World Malaria Day: Covid-19’s wrecking ball on SDG 3?
Written by Gunn Benjaminsen
April 24, 2020
A few years ago, it looked like the world was on track to stamp out malaria for good. Malaria cases and deaths fell fast in the first 15 years of the millennium. But then progress stalled. In 2017, there were an estimated 219 million cases of malaria in 87 countries. 435,000 people died, most of them children under the age of 5. African countries accounted for nine out of ten cases and deaths.
Malaria is preventable, treatable and can be eliminated. Sustainable Development Goal Three (SDG 3) aims to end malaria for good by 2030. Research on malaria is essential to meet this goal. The London School of Hygiene & Tropical Medicine (LSHTM) houses The Malaria Centre, one of Europe’s largest research groups on malaria. The Malaria Centre has a major international profile with members working across 40 countries. On this World Malaria Day, Saturday 25 April, Professor Colin Sutherland and Professor Siân Clarke, co-directors of the Malaria Centre speak on how Covid-19 is impacting progress towards SDG3.
Across the globe, Covid-19 lockdowns mean that malaria prevention activities have largely been put on hold. In many communities there is growing unease as the distribution of mosquito nets and access to other preventive medicines has slowed or in some cases stopped. As Professor Clarke noted:
“We know from the Ebola outbreak in West Africa that malaria treatment was severely affected and that there was an increase in malaria because of Ebola’s impact on the health system.”
The World Health Organization has cautioned while there is an urgent need to aggressively tackle the novel coronavirus it’s important to ensure other killer diseases, such as malaria, are not neglected. Yet there is a glimmer of hope: Could use of the existing malaria infrastructure make it easier for some countries to manage Covid-19? As Professor Sutherland noted:
“Infrastructure for malaria research could be expanded and diversified to also provide for example sample collection and contact tracing in the local community, and these countries have trained staff with experience in public health and epidemiology.”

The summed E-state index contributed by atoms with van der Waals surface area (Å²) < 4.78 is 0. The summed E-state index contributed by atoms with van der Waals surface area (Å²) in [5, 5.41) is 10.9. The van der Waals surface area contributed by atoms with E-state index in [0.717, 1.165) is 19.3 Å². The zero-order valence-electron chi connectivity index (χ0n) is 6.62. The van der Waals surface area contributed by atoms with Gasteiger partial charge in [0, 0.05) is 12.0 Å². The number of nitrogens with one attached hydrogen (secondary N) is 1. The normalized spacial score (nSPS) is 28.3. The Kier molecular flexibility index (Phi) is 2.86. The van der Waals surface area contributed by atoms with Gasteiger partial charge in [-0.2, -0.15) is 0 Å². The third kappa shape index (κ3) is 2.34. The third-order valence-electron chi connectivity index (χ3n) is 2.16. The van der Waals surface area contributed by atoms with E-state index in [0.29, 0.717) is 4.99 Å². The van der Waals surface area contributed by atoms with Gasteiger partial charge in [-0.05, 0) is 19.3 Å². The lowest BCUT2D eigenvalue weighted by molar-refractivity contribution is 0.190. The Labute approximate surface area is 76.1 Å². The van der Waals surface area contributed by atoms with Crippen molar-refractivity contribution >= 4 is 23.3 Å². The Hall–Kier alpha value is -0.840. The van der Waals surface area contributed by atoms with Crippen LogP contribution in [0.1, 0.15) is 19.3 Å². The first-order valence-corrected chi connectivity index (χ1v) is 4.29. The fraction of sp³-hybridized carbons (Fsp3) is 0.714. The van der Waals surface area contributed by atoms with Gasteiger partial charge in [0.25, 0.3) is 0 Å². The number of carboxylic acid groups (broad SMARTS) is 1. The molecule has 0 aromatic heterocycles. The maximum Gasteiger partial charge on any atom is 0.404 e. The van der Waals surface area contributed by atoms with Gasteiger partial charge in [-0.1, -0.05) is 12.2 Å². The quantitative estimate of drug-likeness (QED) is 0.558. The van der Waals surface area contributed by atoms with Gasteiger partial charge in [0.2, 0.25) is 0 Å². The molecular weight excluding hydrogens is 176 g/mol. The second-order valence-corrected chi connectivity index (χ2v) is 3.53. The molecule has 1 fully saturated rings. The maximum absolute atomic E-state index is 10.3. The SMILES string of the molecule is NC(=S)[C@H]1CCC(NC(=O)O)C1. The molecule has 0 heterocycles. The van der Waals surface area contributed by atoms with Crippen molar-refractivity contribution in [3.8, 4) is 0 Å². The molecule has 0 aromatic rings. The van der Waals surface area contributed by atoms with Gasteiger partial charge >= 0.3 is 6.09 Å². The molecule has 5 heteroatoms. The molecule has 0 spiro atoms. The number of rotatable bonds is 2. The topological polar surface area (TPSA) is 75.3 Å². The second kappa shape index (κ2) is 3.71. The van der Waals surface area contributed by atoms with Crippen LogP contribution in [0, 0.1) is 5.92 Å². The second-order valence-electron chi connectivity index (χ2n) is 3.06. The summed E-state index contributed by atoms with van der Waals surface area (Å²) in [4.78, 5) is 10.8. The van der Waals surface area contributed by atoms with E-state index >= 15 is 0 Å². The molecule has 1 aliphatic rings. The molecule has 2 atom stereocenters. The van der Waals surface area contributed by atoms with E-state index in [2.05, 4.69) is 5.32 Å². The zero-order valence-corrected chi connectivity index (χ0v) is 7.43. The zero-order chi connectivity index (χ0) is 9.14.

Another critical issue relates to clinical cases. Individuals with malaria symptoms often seek treatment from informal providers, who they know and trust. But as Professor Clarke and colleagues offered: informal providers are often overlooked in national Covid-19 response plans. Without adequate training and protective equipment, such informal providers may become unintentional hotspots for virus transmission. There is a risk one disease simply gets swapped for another. But equally we know little about co-morbidities between malaria and Covid-19.
But it’s also important to understand the impact of Covid-19 on the nuts and bolts of Malaria research. For example, many malaria research projects depend on in vitro cultivation of malaria parasites. To keep them alive, researchers must attend to them every 24-48 hours. The laboratories in London were kept open for as long as possible, but the lockdown and closure of university buildings finally forced researchers to abandon their experiments.
“All our laboratories have been closed. Some of our students and postdocs had to throw out long-term experiments that they had been working on, in some cases, for many months or over a year,” says Professor Sutherland.
The end result is that research projects are unable to get the expected outputs and students’ and postdocs’ careers will be delayed and underfunded. But Covid-19 also poses problems for field malaria research and interventions.
“Essentially, all field research has been halted. This is a concern for the incomes of staff, because a lot of them are on short-term project contracts. And obviously, it provides a gap in the data collected”, says Professor Clarke.
Gaps in data and indeed research capacity are important: in order to eliminate malaria, we urgently need to better understand this parasite and have a cadre of world-class researchers globally who can continue to respond to the challenges of elimination. Yet there is a glimmer of hope: Could Covid-19 ultimately be a positive force by driving the global community to commit resources to strengthen health systems in LMIC countries? Only time will tell.